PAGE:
10 Best British Insults: Modern Day and Old School

You can never appreciate the true beauty of a language until you’ve mastered and memorised its best insults – you never know when they’ll come in useful!

You may think that you have the English language down to a T, but the reality is, British people like their insults there is plenty of room up your sleeve for some extra firepower when it comes to name-calling.

The first 5 insults are still going strong in British English, but don’t worry, they’re not strong enough to offend people, unless you have particularly sensitive friends…

The last 5 are no longer in common use but are more archaic and you’re more likely to find them in a Shakespeare play than hear them in an argument. But most of them are hilarious and very inventive.

 

Modern day insults

Skiver

Best British Insults - Skiver
Classic Sheldon…

Despite what you might assume, Skiver is not a clever abbreviation of skydiver. A Skiver is in fact someone who skips things; typically school, work and class etc. For example: Dan never comes to school. He’s such a skiver!

 

Gannet

Best British Insults - Gannet
Nom nom nom!

This is someone who eats a lot or a greedy person. The name comes from the seabird called a Gannet, which I’m assuming eats a lot… This is a word particularly favoured by mums.

Minger

Best British Insults - Mingle
Brutal.

A minger is a particularly unattractive person. My advice would be to avoid directly calling someone a minger, especially if they’re unattractive… However, if someone does something gross, like picking their nose, then you can call them a minger (or say “that’s minging!”) and they will not assume you’re calling them ugly – it’s a very useful word!

 

Trooper

Best British Insults  - Trooper
When Flanders lost it…

Trooper is less of an insult and more of a reference point for similes when describing people who do things… well, a lot. A trooper was a 17th century cavalry soldier, and apparently they didn’t do things in half measures. The most common one is to swear like a trooper, but you can also eat, fart, work and smoke like a trooper!

 

Berk

Best British Insults - Berk
Berk-bashing by Gordon the Trooper.

The distant origin of this insult is Berkeley Hunt and if you’re familiar with the concept of Cockney Rhyming Slang, you may be able decipher the original meaning… But the modern day implication is much milder than that. It just means someone who isn’t very smart, or an idiot.

 

Old school insults

 

Stampcrab

Best British Insults - Stampcrab
I’m definitely a stampcrap

A stampcrab is someone who is particularly clumsy. I had never heard of this one before but as a clumsy person is probably more likely to stamp on a crab, it is quite an easy one to remember.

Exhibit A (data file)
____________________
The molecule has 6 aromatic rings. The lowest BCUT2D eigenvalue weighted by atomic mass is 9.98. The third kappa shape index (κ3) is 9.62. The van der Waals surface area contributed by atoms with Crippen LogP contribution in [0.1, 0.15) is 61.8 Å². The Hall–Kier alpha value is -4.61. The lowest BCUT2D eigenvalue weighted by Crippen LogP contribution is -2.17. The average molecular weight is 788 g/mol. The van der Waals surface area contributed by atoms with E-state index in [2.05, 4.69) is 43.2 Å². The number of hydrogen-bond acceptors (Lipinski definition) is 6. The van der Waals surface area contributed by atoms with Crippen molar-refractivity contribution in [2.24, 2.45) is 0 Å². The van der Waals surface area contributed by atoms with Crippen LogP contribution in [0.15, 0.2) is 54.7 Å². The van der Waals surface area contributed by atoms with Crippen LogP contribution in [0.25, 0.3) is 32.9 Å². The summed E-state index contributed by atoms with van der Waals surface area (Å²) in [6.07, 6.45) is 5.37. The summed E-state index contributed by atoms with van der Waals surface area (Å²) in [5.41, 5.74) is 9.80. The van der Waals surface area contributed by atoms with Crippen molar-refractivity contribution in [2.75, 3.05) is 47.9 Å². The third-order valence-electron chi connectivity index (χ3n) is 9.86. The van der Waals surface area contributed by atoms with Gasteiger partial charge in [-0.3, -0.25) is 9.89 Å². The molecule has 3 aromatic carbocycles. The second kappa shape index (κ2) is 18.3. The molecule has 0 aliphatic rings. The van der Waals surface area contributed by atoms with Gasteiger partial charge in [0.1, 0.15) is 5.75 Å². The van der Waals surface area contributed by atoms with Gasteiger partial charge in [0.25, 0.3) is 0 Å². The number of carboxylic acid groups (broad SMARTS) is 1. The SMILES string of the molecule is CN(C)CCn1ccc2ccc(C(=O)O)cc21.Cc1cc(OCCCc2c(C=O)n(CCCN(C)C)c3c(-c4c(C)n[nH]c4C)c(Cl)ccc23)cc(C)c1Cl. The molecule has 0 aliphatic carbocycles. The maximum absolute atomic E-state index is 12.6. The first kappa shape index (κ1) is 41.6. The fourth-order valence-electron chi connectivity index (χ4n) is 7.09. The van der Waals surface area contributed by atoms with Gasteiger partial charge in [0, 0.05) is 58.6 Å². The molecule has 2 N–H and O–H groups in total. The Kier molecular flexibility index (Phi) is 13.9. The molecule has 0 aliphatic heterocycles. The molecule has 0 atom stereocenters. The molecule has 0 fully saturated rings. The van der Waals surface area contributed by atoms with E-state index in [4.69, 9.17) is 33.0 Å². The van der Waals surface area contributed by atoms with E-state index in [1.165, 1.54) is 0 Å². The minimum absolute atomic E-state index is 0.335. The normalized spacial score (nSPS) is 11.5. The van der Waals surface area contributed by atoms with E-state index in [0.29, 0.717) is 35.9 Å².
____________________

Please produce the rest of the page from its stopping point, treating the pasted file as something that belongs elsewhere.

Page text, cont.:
Gobermouch

Best British Insults - Gobermouch
Don’t we all…

An Old Irish insult for someone who loves gossip and is very nosy. They are always trying to find out other people business. A modern day synonym would be a “busybody” or even, a “gossip”.

Bedswerver

Best British Insults - Bedswerver
Take that, you dirty bedswerver!

Arguably one of Shakespeare’s greatest coinages, this word is used for someone whose sexual habits extend beyond the confines of their marriage… to put it in very British politeness. Synonyms would include: adulterer and philanderer.

Muckspout

Best British Insults - Muckspout
You can never have too many Flanders gifs

This is probably my favourite old school insult. This is someone who swears all the time. Muck means “sh*t” or “excrement” and spout means to “spurt” or “emit” so it is easy to see where this compound insult came from.

Raggabrash

Best British Insults - Raggabrash
We’ve all lived with a raggabrash – if you haven’t you’re probably the raggabrash.

A raggabrash is an especially disorganised or grubby person. Their bedrooms are in disarray and they dress scruffily. If you know you are a bit of a raggabrash, maybe avoid teaching this word to your friends…

 

 

Now you’re armed and ready to cross insults with the insulting elites of the English speaking world. But as Peter Parker’s Uncle Ben said, “With great power comes great responsibility.” so you muckspouting berks, make sure you use your new words for good!

 

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